Intentional decision-making based on critically processing incident information is a fundamental skill underpinning effective problem-solving. Within an informal discussion board, these skills are valued and essential for fostering constructive dialogue and arriving at informed conclusions. Integral to this learning environment, moderators (deputy chiefs) play a crucial role in facilitating critical thinking and decision-making by encouraging respectful discourse, promoting and exploring outside-the-box thinking, knowledge sharing and the ability to grow as a new officer/leader.

Fostering diverse perspectives

The fire service is characterized by its diversity in terms of personnel, experiences, training and backgrounds. Discussion boards provide a platform for exchanging these diverse perspectives by promoting open dialogue. Whether it’s a rural fire department facing unique challenges or a metropolitan department operating in densely populated areas, the shared insights can lead to more holistic risk assessments and the development of adaptable and agile emergency response strategies and tactics.

By implementing a wide variety of discussion topics, we are able to promote inclusive dialogue while at the same time enhancing problem-solving skills that build upon the leadership growth of our officers. By design, our questions are framed to promote the exploration of ideas, thoughts and diverse perspectives. The goal is to encourage our officers to actively read and understand the words behind the message. In other words, we want our officers to analyze, interpret, critically evaluate, and then respond with their own viewpoints and, when appropriate, with respectful debate.

Flexibility and accessibility

The non-stop, dynamic fire service environment can often limit opportunities to engage in continuous learning. Online discussion boards provide the necessary flexibility for our fire service professionals to grow and learn while working within their ever-changing schedules. This type of virtual platform provides real-time communication utilizing various devices, such as smartphones, tablets and computers. These levels of accessibility ensure that our personnel are afforded every opportunity to participate while on or off duty.

The convenience of engaging in virtual discussions and accessing archived information supports and enhances our dynamic workforce. Our officers can engage with training materials, seek advice or respond to critical topics at their convenience. The flexible format for posting two responses within 30 days ensures adequate time to research operational and administrative resources, whether during a quiet night shift or a brief break between emergency calls.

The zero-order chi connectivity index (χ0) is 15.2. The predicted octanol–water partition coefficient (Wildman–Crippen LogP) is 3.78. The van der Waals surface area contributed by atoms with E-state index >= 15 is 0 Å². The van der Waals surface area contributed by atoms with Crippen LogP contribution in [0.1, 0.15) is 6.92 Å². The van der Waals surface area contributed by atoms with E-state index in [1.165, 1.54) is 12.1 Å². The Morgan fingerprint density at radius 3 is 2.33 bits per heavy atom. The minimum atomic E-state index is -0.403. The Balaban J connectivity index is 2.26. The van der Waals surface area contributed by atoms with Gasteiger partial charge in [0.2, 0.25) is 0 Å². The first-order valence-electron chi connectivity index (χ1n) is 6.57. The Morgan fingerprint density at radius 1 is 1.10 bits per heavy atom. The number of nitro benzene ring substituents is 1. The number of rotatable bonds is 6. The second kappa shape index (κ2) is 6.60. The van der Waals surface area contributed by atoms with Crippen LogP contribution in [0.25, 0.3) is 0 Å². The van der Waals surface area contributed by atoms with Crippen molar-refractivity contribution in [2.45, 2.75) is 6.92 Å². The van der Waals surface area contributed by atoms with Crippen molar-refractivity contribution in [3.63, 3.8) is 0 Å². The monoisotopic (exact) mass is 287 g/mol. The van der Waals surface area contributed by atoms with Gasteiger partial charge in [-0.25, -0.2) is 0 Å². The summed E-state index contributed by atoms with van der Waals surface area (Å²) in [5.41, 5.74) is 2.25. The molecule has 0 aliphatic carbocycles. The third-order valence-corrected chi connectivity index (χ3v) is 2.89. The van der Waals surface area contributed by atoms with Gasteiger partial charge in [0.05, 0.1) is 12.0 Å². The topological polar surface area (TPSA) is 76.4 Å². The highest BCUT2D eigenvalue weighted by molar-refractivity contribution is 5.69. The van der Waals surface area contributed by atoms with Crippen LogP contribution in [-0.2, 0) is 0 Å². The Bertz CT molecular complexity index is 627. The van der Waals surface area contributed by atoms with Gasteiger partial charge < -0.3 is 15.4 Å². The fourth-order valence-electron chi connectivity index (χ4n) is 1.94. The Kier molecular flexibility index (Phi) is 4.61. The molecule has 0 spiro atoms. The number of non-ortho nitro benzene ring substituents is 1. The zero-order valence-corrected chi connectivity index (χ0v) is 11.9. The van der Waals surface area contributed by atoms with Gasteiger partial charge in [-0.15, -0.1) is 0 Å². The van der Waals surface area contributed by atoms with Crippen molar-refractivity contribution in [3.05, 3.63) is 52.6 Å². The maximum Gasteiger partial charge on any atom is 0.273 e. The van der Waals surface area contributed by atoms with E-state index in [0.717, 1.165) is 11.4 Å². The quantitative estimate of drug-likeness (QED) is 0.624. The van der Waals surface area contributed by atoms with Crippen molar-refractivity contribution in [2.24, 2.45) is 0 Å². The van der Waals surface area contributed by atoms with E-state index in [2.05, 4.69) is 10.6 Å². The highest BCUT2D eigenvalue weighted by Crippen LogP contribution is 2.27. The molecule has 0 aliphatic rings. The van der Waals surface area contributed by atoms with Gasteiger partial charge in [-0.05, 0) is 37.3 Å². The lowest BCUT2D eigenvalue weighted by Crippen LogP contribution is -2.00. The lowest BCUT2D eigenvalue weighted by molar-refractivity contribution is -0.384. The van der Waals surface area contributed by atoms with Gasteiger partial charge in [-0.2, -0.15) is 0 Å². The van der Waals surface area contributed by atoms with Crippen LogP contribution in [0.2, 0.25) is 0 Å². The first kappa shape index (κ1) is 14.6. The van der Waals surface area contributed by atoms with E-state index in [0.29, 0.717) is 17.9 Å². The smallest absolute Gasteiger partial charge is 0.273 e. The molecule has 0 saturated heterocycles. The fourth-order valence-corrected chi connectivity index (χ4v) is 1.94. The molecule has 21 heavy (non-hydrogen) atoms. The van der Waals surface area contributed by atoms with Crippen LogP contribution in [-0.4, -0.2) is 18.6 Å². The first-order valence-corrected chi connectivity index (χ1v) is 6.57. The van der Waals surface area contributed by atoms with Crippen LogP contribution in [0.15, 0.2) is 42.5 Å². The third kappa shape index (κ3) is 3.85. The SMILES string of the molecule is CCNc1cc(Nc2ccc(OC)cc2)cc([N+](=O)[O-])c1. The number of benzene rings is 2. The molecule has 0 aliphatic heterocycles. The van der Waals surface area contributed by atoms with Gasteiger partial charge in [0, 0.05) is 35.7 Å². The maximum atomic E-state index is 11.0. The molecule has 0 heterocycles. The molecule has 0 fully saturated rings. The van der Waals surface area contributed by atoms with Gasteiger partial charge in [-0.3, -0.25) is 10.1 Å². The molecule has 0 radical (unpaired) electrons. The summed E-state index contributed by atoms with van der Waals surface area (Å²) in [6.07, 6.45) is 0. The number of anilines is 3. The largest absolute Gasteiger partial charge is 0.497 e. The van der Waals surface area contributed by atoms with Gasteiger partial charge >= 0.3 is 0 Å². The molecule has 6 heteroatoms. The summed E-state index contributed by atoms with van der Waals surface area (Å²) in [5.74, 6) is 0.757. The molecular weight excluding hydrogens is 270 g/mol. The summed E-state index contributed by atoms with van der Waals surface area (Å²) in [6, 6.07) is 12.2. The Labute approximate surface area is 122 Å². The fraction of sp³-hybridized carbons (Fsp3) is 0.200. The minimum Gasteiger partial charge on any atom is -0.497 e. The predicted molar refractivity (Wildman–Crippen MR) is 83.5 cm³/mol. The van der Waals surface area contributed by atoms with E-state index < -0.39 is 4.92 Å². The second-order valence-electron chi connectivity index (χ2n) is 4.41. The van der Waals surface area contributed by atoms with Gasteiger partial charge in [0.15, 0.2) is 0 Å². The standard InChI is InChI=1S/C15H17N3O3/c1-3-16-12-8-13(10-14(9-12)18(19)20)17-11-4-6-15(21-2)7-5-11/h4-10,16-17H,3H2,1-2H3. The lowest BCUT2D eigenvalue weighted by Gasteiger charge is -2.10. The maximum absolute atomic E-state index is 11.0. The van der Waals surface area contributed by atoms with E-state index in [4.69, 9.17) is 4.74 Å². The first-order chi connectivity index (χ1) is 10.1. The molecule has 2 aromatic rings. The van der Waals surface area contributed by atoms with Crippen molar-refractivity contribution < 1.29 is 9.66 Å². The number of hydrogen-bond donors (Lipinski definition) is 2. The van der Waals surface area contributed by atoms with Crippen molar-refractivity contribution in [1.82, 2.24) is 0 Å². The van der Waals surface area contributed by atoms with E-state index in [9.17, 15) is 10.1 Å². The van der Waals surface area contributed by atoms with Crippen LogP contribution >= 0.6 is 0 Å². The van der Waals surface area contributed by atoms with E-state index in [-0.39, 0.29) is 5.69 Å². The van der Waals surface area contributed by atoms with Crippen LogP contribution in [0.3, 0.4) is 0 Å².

Moving forward

Discussion boards can be a beacon of continuous improvement in a profession where knowledge, skills, abilities and readiness are directly linked to professional development and public service. By fostering engagement, critical thinking, diverse perspectives, peer learning and flexibility, discussion boards empower our workforce to continually grow in their pursuit of professional excellence.

As the fire service embraces the power of online collaboration, it not only bolsters its collective knowledge but also its preparedness to face the unpredictable challenges of the future. Firefighters who engage in these virtual forums are broadening their perspectives and becoming more adaptable within today’s learning landscape. This additional learning tool can prove vital for the continuous improvement of our firefighters and the safety of our communities.

The discussion boards allow us to take ownership of our future leaders’ development and help cultivate and inspire a group of young and hungry leaders. Peer learning, coaching and mentorship are the cornerstones of a dynamic and progressive fire service. The result is a continual cycle of professional development tools that enriches the collective expertise of our firefighters and the entire fire service.


Video: Gordon Graham on effective training programs

In this tip, Gordon Graham reminds first responders not to go on autopilot when it comes to completing training requirements, because “lives depend on it.”

Rocco Alvaro is a deputy chief with Fairfax County (Virginia) Fire & Rescue Department. He is currently assigned to the Training Division and serves as the section lead for Professional Development, directly responsible for the organization’s leadership and professional development training. This formal and informal training targets all department personnel, including uniformed, civilian and volunteer staff.